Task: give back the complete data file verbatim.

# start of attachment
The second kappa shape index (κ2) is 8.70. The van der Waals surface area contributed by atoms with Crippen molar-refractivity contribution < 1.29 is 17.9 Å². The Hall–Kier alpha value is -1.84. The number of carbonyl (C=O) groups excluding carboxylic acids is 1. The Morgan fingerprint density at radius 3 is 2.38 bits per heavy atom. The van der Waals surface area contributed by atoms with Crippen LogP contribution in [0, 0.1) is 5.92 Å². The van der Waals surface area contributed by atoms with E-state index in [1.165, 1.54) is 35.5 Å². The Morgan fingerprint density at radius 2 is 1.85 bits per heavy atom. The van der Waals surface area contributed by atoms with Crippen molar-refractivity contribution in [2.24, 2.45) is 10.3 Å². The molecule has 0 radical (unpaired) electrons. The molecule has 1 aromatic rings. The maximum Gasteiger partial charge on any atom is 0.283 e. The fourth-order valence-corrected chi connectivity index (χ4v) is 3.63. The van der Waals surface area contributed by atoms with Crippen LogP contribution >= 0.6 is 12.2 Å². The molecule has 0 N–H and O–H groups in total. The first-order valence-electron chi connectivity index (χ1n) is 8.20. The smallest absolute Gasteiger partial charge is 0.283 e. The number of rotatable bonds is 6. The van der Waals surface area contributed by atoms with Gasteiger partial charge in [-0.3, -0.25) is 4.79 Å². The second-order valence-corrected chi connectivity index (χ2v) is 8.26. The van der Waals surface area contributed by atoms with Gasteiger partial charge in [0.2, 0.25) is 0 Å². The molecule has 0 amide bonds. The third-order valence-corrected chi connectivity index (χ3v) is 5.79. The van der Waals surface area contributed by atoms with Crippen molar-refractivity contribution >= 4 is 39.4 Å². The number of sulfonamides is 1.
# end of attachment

The second kappa shape index (κ2) is 8.70. The van der Waals surface area contributed by atoms with Crippen molar-refractivity contribution < 1.29 is 17.9 Å². The Hall–Kier alpha value is -1.84. The number of carbonyl (C=O) groups excluding carboxylic acids is 1. The Morgan fingerprint density at radius 3 is 2.38 bits per heavy atom. The van der Waals surface area contributed by atoms with Crippen LogP contribution in [0, 0.1) is 5.92 Å². The van der Waals surface area contributed by atoms with E-state index in [1.165, 1.54) is 35.5 Å². The Morgan fingerprint density at radius 2 is 1.85 bits per heavy atom. The van der Waals surface area contributed by atoms with Crippen molar-refractivity contribution in [2.24, 2.45) is 10.3 Å². The molecule has 0 radical (unpaired) electrons. The molecule has 1 aromatic rings. The maximum Gasteiger partial charge on any atom is 0.283 e. The fourth-order valence-corrected chi connectivity index (χ4v) is 3.63. The van der Waals surface area contributed by atoms with Crippen LogP contribution >= 0.6 is 12.2 Å². The molecule has 0 N–H and O–H groups in total. The first-order valence-electron chi connectivity index (χ1n) is 8.20. The smallest absolute Gasteiger partial charge is 0.283 e. The number of rotatable bonds is 6. The van der Waals surface area contributed by atoms with Gasteiger partial charge in [-0.3, -0.25) is 4.79 Å². The second-order valence-corrected chi connectivity index (χ2v) is 8.26. The van der Waals surface area contributed by atoms with Gasteiger partial charge in [0.2, 0.25) is 0 Å². The molecule has 0 amide bonds. The third-order valence-corrected chi connectivity index (χ3v) is 5.79. The van der Waals surface area contributed by atoms with Crippen molar-refractivity contribution >= 4 is 39.4 Å². The number of sulfonamides is 1.